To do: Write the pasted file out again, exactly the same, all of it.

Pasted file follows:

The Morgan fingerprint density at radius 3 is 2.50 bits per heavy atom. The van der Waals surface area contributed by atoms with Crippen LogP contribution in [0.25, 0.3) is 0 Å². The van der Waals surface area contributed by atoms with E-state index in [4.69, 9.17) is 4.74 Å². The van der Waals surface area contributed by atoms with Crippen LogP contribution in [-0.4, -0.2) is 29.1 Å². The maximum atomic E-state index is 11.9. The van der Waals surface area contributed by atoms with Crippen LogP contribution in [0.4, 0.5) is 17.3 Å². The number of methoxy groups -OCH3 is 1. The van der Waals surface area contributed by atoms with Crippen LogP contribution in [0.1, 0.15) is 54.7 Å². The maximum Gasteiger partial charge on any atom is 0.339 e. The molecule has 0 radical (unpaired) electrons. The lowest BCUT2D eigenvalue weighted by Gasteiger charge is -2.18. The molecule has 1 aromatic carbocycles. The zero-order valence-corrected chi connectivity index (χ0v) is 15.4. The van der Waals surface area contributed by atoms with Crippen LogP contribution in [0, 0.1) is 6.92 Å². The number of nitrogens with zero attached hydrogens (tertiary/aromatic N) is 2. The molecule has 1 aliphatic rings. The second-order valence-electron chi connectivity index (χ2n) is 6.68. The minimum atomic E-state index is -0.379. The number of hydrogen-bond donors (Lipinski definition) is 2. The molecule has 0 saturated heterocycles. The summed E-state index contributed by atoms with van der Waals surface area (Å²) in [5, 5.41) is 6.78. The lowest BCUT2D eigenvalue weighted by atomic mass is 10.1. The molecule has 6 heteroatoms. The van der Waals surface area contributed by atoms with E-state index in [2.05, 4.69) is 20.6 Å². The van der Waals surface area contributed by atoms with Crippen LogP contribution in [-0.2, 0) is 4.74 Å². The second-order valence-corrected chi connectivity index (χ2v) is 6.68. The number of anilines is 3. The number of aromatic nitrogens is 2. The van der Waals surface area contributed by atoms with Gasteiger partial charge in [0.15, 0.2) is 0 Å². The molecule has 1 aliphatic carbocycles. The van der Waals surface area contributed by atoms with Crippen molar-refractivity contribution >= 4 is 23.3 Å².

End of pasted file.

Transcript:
The Morgan fingerprint density at radius 3 is 2.50 bits per heavy atom. The van der Waals surface area contributed by atoms with Crippen LogP contribution in [0.25, 0.3) is 0 Å². The van der Waals surface area contributed by atoms with E-state index in [4.69, 9.17) is 4.74 Å². The van der Waals surface area contributed by atoms with Crippen LogP contribution in [-0.4, -0.2) is 29.1 Å². The maximum atomic E-state index is 11.9. The van der Waals surface area contributed by atoms with Crippen LogP contribution in [0.4, 0.5) is 17.3 Å². The number of methoxy groups -OCH3 is 1. The van der Waals surface area contributed by atoms with Crippen LogP contribution in [0.1, 0.15) is 54.7 Å². The maximum Gasteiger partial charge on any atom is 0.339 e. The molecule has 0 radical (unpaired) electrons. The lowest BCUT2D eigenvalue weighted by Gasteiger charge is -2.18. The molecule has 1 aromatic carbocycles. The zero-order valence-corrected chi connectivity index (χ0v) is 15.4. The van der Waals surface area contributed by atoms with Crippen LogP contribution in [0, 0.1) is 6.92 Å². The number of nitrogens with zero attached hydrogens (tertiary/aromatic N) is 2. The molecule has 1 aliphatic rings. The second-order valence-electron chi connectivity index (χ2n) is 6.68. The minimum atomic E-state index is -0.379. The number of hydrogen-bond donors (Lipinski definition) is 2. The molecule has 0 saturated heterocycles. The summed E-state index contributed by atoms with van der Waals surface area (Å²) in [5, 5.41) is 6.78. The lowest BCUT2D eigenvalue weighted by atomic mass is 10.1. The molecule has 6 heteroatoms. The van der Waals surface area contributed by atoms with E-state index in [2.05, 4.69) is 20.6 Å². The van der Waals surface area contributed by atoms with Crippen LogP contribution in [-0.2, 0) is 4.74 Å². The second-order valence-corrected chi connectivity index (χ2v) is 6.68. The number of anilines is 3. The number of aromatic nitrogens is 2. The van der Waals surface area contributed by atoms with Gasteiger partial charge in [0.15, 0.2) is 0 Å². The molecule has 1 aliphatic carbocycles. The van der Waals surface area contributed by atoms with Crippen molar-refractivity contribution >= 4 is 23.3 Å².